We weren’t sure what to do with our beater kitchen when we got to have a turn at upgrading it. We’d spent a lot of time getting the other two rental units in our three-flat apartment building rentable and rented, and getting our building in general up and running. Now, finally, we could turn attention to our space.
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I’d already Waterloxed a bunch of butcher block countertops for our rental units. The jury was out on how the counters would hold up over time. Regardless, I really liked how all of the butcher block I had already Waterloxed turned out. And since butcher block is pretty economical we decided to try out butcher block and see how it goes.
We’ve now had Waterloxed counters in our unit for about four years. They have held up really nicely. We bought ours from Ikea (purchased before they stopped selling 1.5″ high butcher block) and Menards. We did four coats of Waterlox Original Sealer and then a final coat of Waterlox Satin Finish. While there are signs of wear, mostly just small/light scratches here and there, the counters are in good enough shape that we are not worrying about recoating any time soon.
We’ve also been really happy with how Waterlox has held up around the sink. Here’s a closeup of the kitchen sink right where it meets the tile backsplash. As you can see, there’s no water damage at all. Again — we aren’t overly vigilant about this. We just wipe as we go.
Our secret to Waterlox longevity
Our secret to keeping our counters looking good is simply being a little careful — but not overly vigilant. We took up the habit of following the care suggestions provided by Waterlox (scroll waaaay down) from the outset and have had good results:
- no ammonia- or bleach-based cleaning products like Fantastik or Formula 409;
- no abrasive cleansers like Softscrub;
- natural cleaners such as vinegar + water, Meyers and other over-the-counter cleaners are a-okay but not ones that include lemon, orange or grapefruit or the like;
- no scrubbing with the scrubby side of a sponge, scrubber pad, or SOS/brillo pad.
This all may sound fussy but, really, we wipe the counters down with a sponge or with a spritz of natural cleaner and a paper towel — pretty much the same way you’d clean linoleum or granite. We don’t let water or any liquid sit on the counter but we wouldn’t do that anyway.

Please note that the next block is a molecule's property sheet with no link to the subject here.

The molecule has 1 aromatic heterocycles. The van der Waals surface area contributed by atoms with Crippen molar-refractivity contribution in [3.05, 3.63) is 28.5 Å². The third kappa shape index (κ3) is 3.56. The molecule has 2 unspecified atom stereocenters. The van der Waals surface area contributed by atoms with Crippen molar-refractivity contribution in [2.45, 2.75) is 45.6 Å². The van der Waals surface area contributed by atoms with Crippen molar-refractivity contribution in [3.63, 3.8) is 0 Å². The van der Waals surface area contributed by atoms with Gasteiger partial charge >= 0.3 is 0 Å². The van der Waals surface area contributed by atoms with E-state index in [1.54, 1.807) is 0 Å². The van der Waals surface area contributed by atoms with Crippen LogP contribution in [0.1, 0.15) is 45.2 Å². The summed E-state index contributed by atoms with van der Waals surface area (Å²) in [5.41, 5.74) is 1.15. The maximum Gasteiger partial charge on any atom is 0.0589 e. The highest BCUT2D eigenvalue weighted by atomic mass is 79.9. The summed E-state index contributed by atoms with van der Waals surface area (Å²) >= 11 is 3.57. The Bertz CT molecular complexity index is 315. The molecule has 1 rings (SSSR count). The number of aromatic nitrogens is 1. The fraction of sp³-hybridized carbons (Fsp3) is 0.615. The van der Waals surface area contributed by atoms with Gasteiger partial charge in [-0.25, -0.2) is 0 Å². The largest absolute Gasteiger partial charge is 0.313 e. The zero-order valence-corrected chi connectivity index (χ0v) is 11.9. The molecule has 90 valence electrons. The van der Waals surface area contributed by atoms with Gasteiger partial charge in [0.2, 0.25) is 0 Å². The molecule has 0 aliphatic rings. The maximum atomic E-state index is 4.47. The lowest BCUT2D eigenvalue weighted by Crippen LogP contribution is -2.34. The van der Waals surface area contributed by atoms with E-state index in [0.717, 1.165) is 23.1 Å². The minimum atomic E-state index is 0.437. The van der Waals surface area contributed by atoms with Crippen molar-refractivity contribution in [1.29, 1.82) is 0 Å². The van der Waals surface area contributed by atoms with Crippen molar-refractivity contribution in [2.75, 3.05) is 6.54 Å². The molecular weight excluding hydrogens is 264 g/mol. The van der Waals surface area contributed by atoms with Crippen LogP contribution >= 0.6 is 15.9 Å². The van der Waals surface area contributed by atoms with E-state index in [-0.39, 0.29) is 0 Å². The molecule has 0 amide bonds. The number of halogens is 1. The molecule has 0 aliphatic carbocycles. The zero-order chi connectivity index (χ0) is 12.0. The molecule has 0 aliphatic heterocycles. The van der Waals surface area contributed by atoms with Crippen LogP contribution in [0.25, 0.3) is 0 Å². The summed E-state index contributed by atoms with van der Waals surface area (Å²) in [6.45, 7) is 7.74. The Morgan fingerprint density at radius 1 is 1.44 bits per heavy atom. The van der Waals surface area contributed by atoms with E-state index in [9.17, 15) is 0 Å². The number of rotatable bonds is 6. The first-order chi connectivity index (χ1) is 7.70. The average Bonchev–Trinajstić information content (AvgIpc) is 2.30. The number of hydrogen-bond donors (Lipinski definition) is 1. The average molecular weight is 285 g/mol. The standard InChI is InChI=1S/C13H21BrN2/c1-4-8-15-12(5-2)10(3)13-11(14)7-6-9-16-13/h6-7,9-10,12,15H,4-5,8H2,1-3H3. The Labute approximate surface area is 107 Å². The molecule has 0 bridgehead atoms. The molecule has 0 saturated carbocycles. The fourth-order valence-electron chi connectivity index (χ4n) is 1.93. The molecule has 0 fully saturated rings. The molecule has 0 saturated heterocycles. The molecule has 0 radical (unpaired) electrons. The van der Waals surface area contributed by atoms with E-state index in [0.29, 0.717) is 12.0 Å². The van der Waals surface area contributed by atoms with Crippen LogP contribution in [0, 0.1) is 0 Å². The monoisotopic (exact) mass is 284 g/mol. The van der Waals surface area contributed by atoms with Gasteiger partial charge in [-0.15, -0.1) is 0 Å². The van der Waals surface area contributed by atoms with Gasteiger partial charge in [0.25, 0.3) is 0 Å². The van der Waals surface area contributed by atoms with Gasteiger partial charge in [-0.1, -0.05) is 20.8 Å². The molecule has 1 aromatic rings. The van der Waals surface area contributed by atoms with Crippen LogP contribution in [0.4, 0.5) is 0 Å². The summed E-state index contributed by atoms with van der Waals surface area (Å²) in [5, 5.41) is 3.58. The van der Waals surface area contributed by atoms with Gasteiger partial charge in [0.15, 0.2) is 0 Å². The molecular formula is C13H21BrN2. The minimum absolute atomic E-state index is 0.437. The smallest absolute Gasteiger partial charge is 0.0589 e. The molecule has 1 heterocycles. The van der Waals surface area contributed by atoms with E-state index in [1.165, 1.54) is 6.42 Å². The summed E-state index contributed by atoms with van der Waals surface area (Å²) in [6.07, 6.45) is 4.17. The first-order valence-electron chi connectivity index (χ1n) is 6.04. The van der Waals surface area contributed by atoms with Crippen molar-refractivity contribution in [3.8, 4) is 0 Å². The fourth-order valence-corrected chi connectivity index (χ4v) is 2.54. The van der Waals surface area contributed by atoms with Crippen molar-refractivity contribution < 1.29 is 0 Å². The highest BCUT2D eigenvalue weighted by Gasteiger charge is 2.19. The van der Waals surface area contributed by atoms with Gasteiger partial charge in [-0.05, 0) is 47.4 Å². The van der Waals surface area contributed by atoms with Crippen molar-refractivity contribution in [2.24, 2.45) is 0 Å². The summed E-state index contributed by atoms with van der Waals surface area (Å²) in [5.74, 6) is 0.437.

My one issue with Waterlox
The only thing that does bother me a little about Waterlox is “ambering”. Over time, the color of the countertops has changed. In this photo, a piece of the original butcher block is laid on top of our Waterloxed countertop. There’s a screaming difference here and I’m not nuts about it.
Before you say “Ugh, it’s a no!” note that Waterlox has a new product on offer that they say will not amber. It’s called Waterlox Urethane Formula. It’s not clear to me if this can be used for countertops – on the homepage they say yes but the product page doesn’t mention counters. Worth an email to Waterlox if you are interested. I’ve found the folks there to be incredibly responsive and helpful when I’ve reached out with questions/concerns.
Then again, we have a blue and white kitchen. We chose those colors when the butcher block was more of a golden blonde. Lucky for us the blue we chose works fine with a more orange butcher block. So, yeah, paint color is something to keep in mind if you really want to use Waterlox.
So: would I use Waterlox on butcher block again?
Yes, I would. I imagine if you are maintaining a stone countertop like granite correctly you are about as fussy as we are about our counters. And the maintenance is probably about the same.
I do love the warmth that butcher block adds to our space. And the Waterlox Satin Finish not only has held up, continuing to look great after four years, it also still feels great. We have no plans to move away from butcher block or Waterlox — though we will investigate the new non-ambering polyurethane at some point.
Have you used Waterlox on butcher block? Love it? Hate it? Please share your experience and questions in the comments!